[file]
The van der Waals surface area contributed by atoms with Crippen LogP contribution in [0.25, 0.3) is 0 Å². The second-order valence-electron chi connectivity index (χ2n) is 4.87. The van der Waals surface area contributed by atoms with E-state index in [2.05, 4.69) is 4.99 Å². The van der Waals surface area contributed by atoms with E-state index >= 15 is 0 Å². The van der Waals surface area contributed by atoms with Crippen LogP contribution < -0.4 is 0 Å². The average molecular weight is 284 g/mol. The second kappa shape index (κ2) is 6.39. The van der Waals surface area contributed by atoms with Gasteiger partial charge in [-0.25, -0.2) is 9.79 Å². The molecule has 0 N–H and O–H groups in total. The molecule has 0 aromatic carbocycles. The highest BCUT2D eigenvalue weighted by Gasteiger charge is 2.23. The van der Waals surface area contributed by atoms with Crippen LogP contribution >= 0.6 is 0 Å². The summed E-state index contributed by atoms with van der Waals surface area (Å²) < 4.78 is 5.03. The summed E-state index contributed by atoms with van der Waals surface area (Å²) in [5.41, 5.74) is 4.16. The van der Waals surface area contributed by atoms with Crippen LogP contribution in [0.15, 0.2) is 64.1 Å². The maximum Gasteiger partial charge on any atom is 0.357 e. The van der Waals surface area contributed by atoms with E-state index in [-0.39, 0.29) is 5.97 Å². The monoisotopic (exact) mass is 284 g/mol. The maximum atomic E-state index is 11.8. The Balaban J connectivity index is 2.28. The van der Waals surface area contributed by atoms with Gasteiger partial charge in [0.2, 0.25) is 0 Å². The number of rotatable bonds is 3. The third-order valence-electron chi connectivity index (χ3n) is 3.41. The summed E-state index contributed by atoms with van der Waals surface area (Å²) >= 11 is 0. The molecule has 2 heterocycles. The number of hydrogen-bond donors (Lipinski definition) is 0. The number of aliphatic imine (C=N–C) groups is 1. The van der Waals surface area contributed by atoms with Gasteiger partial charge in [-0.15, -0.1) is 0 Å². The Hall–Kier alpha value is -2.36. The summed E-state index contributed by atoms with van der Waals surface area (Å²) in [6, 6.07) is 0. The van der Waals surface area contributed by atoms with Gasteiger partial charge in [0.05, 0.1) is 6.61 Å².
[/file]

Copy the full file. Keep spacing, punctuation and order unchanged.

The van der Waals surface area contributed by atoms with Crippen LogP contribution in [0.25, 0.3) is 0 Å². The second-order valence-electron chi connectivity index (χ2n) is 4.87. The van der Waals surface area contributed by atoms with E-state index in [2.05, 4.69) is 4.99 Å². The van der Waals surface area contributed by atoms with E-state index >= 15 is 0 Å². The van der Waals surface area contributed by atoms with Crippen LogP contribution < -0.4 is 0 Å². The average molecular weight is 284 g/mol. The second kappa shape index (κ2) is 6.39. The van der Waals surface area contributed by atoms with Gasteiger partial charge in [-0.25, -0.2) is 9.79 Å². The molecule has 0 N–H and O–H groups in total. The molecule has 0 aromatic carbocycles. The highest BCUT2D eigenvalue weighted by Gasteiger charge is 2.23. The van der Waals surface area contributed by atoms with Crippen LogP contribution >= 0.6 is 0 Å². The summed E-state index contributed by atoms with van der Waals surface area (Å²) < 4.78 is 5.03. The summed E-state index contributed by atoms with van der Waals surface area (Å²) in [5.41, 5.74) is 4.16. The van der Waals surface area contributed by atoms with Crippen LogP contribution in [0.15, 0.2) is 64.1 Å². The maximum Gasteiger partial charge on any atom is 0.357 e. The van der Waals surface area contributed by atoms with E-state index in [-0.39, 0.29) is 5.97 Å². The monoisotopic (exact) mass is 284 g/mol. The maximum atomic E-state index is 11.8. The Balaban J connectivity index is 2.28. The van der Waals surface area contributed by atoms with Gasteiger partial charge in [0.2, 0.25) is 0 Å². The number of rotatable bonds is 3. The third-order valence-electron chi connectivity index (χ3n) is 3.41. The summed E-state index contributed by atoms with van der Waals surface area (Å²) >= 11 is 0. The molecule has 2 heterocycles. The number of hydrogen-bond donors (Lipinski definition) is 0. The number of aliphatic imine (C=N–C) groups is 1. The van der Waals surface area contributed by atoms with Gasteiger partial charge in [-0.15, -0.1) is 0 Å². The Hall–Kier alpha value is -2.36. The summed E-state index contributed by atoms with van der Waals surface area (Å²) in [6, 6.07) is 0. The van der Waals surface area contributed by atoms with Gasteiger partial charge in [0.05, 0.1) is 6.61 Å².